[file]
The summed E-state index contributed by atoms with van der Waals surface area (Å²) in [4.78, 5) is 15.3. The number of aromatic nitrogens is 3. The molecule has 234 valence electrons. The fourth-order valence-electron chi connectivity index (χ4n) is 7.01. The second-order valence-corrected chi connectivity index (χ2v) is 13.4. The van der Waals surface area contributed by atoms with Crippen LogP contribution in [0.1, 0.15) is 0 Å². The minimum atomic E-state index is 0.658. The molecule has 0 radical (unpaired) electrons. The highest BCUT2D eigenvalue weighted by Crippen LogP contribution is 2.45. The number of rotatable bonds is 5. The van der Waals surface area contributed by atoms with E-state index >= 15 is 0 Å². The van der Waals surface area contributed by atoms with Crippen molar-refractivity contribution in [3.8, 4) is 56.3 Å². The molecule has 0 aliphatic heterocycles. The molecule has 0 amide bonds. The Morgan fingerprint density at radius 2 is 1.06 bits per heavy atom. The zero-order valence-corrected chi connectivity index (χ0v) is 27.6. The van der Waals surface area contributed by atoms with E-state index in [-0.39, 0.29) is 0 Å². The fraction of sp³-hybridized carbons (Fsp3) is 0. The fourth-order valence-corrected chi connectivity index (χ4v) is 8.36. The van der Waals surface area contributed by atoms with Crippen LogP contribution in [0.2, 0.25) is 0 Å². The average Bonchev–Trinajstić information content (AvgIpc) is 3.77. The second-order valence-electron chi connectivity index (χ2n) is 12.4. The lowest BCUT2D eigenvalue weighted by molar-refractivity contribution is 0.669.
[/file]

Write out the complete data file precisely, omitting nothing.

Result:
The summed E-state index contributed by atoms with van der Waals surface area (Å²) in [4.78, 5) is 15.3. The number of aromatic nitrogens is 3. The molecule has 234 valence electrons. The fourth-order valence-electron chi connectivity index (χ4n) is 7.01. The second-order valence-corrected chi connectivity index (χ2v) is 13.4. The van der Waals surface area contributed by atoms with Crippen LogP contribution in [0.1, 0.15) is 0 Å². The minimum atomic E-state index is 0.658. The molecule has 0 radical (unpaired) electrons. The highest BCUT2D eigenvalue weighted by Crippen LogP contribution is 2.45. The number of rotatable bonds is 5. The van der Waals surface area contributed by atoms with E-state index >= 15 is 0 Å². The van der Waals surface area contributed by atoms with Crippen molar-refractivity contribution in [3.8, 4) is 56.3 Å². The molecule has 0 aliphatic heterocycles. The molecule has 0 amide bonds. The Morgan fingerprint density at radius 2 is 1.06 bits per heavy atom. The zero-order valence-corrected chi connectivity index (χ0v) is 27.6. The van der Waals surface area contributed by atoms with E-state index in [-0.39, 0.29) is 0 Å². The fraction of sp³-hybridized carbons (Fsp3) is 0. The fourth-order valence-corrected chi connectivity index (χ4v) is 8.36. The van der Waals surface area contributed by atoms with Crippen LogP contribution in [0.2, 0.25) is 0 Å². The average Bonchev–Trinajstić information content (AvgIpc) is 3.77. The second-order valence-electron chi connectivity index (χ2n) is 12.4. The lowest BCUT2D eigenvalue weighted by molar-refractivity contribution is 0.669.